“… For too many people, faith is a kind of “auto-pilot” flight plan, but for reflective people, faith is linked closely to wonder, which keeps them open to the possibility that they’re on the wrong path or heading to the wrong destination. To put it another way, because of their commitment to reach the right destination – a truly good life, with good character, as a good neighbor, in harmony with the goodness of God – they are willing to question the directions they got off the internet when it appears there’s a discrepancy between their map and reality…. there’s an arrogant kind of questioning that’s harmful to the spiritual life. It involves an unwillingness to acknowledge mystery and a hasty rejection of wisdom from others, including wisdom from tradition. But there’s also an arrogant unwillingness to ask questions. It reflects a hyper-confidence that one already has it all figured out, shrink wrapped, and packed in the drawer. With God, I believe, mystery and wonder always remain, and awe always has the last work.” – Brian D. McLaren, Dare to Wonder
What caught my attention in Brian’s post is “an arrogant kind of questioning that’s harmful to the spiritual life. It involves an unwillingness to acknowledge mystery and a hasty rejection of wisdom from others, including wisdom from tradition.” It was just one sentence in a piece which is actually uplifting the value of questioning, but a significant line which stood out glaringly at me. I dare to wonder out of the box that’s energizing, that’s maturing (and in reality often that’s when we see our limits as people who ask questions). It’s wandering in circles which tires me. Listening to a broken record in my mind drives me crazy.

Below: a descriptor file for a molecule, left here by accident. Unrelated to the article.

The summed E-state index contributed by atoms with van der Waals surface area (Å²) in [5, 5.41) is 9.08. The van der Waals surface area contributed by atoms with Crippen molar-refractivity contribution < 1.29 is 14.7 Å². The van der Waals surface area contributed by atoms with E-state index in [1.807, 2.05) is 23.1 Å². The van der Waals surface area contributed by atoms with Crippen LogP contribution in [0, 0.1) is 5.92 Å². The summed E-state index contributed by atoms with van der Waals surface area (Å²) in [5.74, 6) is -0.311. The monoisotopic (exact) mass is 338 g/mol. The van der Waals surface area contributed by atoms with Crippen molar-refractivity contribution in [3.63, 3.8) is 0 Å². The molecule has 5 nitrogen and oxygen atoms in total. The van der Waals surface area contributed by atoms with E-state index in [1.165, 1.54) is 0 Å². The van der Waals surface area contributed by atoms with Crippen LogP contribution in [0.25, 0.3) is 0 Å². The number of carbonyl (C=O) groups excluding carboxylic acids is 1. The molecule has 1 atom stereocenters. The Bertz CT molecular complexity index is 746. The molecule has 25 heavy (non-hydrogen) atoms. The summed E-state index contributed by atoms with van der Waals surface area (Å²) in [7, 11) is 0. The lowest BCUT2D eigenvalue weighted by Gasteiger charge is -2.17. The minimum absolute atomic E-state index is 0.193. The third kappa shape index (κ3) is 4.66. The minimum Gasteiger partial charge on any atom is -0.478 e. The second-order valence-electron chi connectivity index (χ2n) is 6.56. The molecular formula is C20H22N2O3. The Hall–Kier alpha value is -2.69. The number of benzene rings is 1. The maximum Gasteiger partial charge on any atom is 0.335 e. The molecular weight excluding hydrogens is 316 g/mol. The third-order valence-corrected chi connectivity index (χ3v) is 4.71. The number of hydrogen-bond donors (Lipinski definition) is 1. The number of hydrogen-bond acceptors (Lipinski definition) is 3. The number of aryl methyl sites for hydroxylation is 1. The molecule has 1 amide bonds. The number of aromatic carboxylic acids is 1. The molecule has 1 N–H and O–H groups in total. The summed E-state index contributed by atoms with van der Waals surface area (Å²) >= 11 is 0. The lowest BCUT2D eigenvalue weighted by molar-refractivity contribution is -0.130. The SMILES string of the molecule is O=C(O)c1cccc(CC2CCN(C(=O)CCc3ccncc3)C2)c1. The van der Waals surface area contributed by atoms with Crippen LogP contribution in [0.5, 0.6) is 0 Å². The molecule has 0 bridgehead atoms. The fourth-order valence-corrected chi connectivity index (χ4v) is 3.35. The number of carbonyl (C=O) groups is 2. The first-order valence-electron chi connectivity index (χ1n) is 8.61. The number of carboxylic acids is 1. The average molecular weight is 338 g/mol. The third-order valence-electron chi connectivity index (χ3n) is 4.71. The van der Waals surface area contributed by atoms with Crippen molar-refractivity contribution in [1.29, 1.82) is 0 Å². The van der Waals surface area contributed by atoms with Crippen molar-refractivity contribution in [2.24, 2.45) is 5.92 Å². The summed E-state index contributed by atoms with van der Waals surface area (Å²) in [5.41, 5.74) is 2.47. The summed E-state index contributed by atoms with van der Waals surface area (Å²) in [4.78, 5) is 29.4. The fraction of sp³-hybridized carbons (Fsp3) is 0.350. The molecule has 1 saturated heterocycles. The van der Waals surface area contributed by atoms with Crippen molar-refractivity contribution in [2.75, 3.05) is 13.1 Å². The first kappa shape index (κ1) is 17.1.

We were walking back from breakfast at an Indian restaurant to where we parked our cars at Bangsar Lutheran Church. The weather was good so I thought walking to and fro our breakfast venue was a good idea. This reminds me of Brian’s visit to Malaysia in March. I had a memorable walk and talk with him near the hotel he was staying. Brian and I explored some questions which were occupying our minds during that time. It was open ended but helpful.
My new friend asked me while walking back to our cars about my reading. Why do I read? I think I read because I have lots of questions. And the questions I have bursts into all sorts of directions which I hunger for answers. So, usually my starting point is to find answers. Ironically, even if I don’t find my originally expected answers, I find the reading gives me some space to even re-frame my perspectives or questions, or gives new language to talk and think about it in a way which frees me and “grows” me! The wisdom from others and especially from the past has humbled me. So, questioning of this kind has been helpful to my life – especially the spiritual life, and is crucial for my own well being.
I’m off to read Bonhoeffer’s thoughts on Matthew 5-7. Lots of questions in my mind. Let’s see what happens.